Use infuse-and-drain monetary system to balance budget

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To the editor:

“A House divided against itself cannot stand.” These immortal words asserted by President Abraham Lincoln with regard to black slavery are applicable, albeit in a less egregious way, to today’s political parties.

America is represented by two major political parties with polar opposite viewpoints. Congressional Democrats believe raising sufficient revenue to encourage a partnership between a well-funded public sector and a market-based private sector is the most efficient way to govern; Congressional Republicans, at least rhetorically, would like to shrink the public sector, except for defense, to the size of a thimble.

Neither party by itself has the power to legislate a budget to its liking. Thus our House remains stalemated to the detriment of citizens. Furthermore, a set of draconian spending cuts to both defense and nondefense agencies is set to kick in if a budget cannot be passed. What to do?

We can use our medium of exchange as a tool and craft a balanced budget that will satisfy both parties. First, direct the Treasury Department to infuse enough new money to pick up the tab for all ongoing government expenses.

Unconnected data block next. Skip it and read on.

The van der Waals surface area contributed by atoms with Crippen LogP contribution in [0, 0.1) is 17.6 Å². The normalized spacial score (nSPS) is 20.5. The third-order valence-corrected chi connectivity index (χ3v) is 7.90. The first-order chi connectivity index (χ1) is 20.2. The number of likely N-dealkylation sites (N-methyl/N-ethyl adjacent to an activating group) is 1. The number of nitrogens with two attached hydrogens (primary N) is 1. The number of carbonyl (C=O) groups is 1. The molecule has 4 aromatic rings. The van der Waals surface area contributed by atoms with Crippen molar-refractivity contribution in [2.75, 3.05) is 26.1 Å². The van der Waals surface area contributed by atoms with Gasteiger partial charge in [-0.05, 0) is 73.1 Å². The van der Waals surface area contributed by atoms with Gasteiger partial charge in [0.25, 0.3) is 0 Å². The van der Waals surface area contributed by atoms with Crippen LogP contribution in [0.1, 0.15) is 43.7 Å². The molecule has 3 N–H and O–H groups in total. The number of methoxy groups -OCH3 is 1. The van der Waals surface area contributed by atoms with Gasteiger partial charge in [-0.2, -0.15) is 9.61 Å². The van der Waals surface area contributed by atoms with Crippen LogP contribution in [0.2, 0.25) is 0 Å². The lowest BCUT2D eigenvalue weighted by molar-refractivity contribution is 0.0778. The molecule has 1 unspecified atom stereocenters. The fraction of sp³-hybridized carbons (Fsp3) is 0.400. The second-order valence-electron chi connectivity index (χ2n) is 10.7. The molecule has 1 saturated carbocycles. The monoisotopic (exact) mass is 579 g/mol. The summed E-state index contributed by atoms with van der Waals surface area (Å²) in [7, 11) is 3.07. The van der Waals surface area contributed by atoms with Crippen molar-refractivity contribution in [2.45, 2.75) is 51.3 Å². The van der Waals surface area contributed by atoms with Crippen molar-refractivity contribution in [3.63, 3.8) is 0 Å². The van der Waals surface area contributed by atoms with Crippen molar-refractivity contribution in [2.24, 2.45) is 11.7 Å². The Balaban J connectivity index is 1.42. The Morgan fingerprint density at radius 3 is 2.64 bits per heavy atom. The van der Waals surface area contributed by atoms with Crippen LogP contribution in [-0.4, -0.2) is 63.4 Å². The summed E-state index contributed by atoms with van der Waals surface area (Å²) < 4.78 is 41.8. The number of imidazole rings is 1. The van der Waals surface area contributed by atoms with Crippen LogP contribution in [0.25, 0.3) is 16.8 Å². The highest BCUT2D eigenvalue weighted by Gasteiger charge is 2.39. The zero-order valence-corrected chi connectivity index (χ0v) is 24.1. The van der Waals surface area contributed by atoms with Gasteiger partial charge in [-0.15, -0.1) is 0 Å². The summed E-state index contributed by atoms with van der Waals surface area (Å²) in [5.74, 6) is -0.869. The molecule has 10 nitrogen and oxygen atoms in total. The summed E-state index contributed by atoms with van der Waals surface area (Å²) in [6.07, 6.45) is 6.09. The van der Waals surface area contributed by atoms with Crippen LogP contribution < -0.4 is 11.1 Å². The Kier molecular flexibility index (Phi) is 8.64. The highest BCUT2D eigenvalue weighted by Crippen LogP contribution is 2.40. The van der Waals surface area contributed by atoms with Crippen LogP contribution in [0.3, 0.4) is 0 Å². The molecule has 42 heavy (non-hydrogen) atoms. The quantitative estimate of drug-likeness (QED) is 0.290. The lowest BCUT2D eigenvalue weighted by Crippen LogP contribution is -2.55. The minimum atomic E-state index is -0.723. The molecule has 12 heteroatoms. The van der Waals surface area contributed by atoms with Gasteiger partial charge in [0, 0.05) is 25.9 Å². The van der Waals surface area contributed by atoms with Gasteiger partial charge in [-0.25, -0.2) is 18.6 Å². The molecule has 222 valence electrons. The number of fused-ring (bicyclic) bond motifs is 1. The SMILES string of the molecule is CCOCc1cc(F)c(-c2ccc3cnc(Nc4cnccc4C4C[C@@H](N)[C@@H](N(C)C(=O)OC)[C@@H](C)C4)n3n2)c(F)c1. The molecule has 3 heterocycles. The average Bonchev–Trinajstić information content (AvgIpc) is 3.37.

Our federal government has the ability to authorize the creation of money on command.

To avoid inflation, maintain the value of the dollar, calculate how much money is in circulation, electronically monitor all transactions, say on a monthly basis, for purchases, investments and savings; calculate the turnover rate of money and then drain or disintegrate (not redistribute) all excess money in circulation not used for transactions through a variable nationwide consumption tax, the only tax needed in this pay-as-you-go, infusion-then-drain monetary structure.

This should satisfy both Democrats and Republicans. There would be no direct tradeoffs between the public and private sectors. No public debt would accrue since no borrowing would be necessary. Money supply would grow based on market forces – the people’s desire to produce, consume, save and invest.

As the economy grows, the need for more circulating money would increase, less and less money would have to be drained, thus our nationwide consumption tax would diminish in magnitude. Since a consumption tax hits poorer folks the hardest, justifiable generous food stamp allotments, for one, could be distributed to the needy.

The economic problems we face today are substantially due to a lack of circulating money supply caused by the dysfunctional way we pay for public expenditures. Our divided House will remain divided if it continues to ignore this defect in our monetary system.

We can repair and replace infrastructure, employ ample numbers of teachers, cops, firefighters, research scientists and bureaucrats, begin to pay down our national debt and so forth without borrowing a dime from China or elsewhere. Our private sector as well as public sector will flourish. Do we have the political will to create such a system? 

Lawrence Uniglicht


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